A recent report from the Brookings Institution’s Metropolitan Policy Program has found that states President Trump won in the 2016 election – including Florida, Mississippi, Louisiana, Arkansas, Alabama, and Georgia – are among the most vulnerable to the economic impacts of climate change. Overall, 15 of the 16 states contending with the highest losses of county income voted for Trump.
The model, Ronald Brownstein writes, weighs the potential economic losses from rising sea levels, the impact of a warming climate on agricultural yields, and changes in mortality rates to “project how much economic harm climate change will impose on each county through the end of the century, in the period from 2080 to 2099.” David Victor, a co-author of the report, defended the robustness of the findings by pointing out that “this is not a single analysis, but a meta-analysis. It is a compilation of the best science in the area…. We know a lot about how strong wind and high tides affects coastal areas, about how heat stress affects workers, etc.”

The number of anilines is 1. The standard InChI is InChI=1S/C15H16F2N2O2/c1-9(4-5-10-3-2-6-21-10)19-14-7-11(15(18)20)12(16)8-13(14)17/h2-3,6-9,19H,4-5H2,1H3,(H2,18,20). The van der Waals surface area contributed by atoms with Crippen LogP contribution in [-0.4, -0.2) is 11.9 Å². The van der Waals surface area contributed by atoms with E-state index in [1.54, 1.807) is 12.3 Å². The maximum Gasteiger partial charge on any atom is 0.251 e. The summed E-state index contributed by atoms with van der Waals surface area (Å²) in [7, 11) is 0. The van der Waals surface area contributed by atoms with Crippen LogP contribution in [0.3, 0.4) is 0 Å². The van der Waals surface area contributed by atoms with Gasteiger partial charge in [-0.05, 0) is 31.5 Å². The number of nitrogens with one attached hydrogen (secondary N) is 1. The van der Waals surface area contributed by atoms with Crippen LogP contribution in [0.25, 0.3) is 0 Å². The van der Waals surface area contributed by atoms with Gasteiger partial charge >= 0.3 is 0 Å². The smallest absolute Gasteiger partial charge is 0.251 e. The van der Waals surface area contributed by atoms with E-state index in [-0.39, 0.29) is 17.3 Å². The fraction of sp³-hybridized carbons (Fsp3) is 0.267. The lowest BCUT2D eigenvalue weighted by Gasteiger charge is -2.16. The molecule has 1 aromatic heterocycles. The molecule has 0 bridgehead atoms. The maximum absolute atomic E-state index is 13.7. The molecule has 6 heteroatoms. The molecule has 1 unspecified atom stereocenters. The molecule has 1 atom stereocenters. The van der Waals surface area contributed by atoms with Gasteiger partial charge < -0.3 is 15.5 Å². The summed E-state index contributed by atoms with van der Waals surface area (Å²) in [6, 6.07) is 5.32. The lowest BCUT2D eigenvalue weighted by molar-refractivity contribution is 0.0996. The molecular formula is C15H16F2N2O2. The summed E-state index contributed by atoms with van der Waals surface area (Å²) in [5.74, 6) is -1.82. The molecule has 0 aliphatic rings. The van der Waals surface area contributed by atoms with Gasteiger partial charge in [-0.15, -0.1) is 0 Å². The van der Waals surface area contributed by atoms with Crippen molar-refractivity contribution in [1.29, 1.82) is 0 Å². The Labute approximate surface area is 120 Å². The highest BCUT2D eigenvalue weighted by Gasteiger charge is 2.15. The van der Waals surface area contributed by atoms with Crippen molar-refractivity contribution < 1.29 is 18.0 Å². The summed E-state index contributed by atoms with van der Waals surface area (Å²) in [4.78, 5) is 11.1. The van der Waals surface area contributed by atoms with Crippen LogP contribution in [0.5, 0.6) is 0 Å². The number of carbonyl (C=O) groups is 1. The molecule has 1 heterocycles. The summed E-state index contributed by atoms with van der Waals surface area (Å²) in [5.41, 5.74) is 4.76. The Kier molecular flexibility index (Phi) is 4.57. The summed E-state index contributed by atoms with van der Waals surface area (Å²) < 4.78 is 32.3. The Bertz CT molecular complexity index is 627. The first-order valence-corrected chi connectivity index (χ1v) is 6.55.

The report’s finding that the Southeast is most vulnerable to climate change echo the results of previous studies, including one in 2017. Additionally, as the Fourth National Climate Assessment released in November details, the impacts of climate change are already being felt across the Southeast.
While the Brookings report’s authors conclude that the combination of “right-wing ideology, distrust of distant Washington, and fear of short-term job losses will continue to make it hard to implement any sort of federal legislation to tackle climate change,” they suggest that “the prospects for bipartisan federal legislation may brighten as the damage from storms, drought, and fire accumulates.”
Climate change shouldn’t be a partisan issue. The longer Republican elected officials allow fossil fuel companies and special interests to dictate their party’s line on climate, the greater the suffering their constituents will experience. It’s time to face this problem head-on. There’s no time to waste.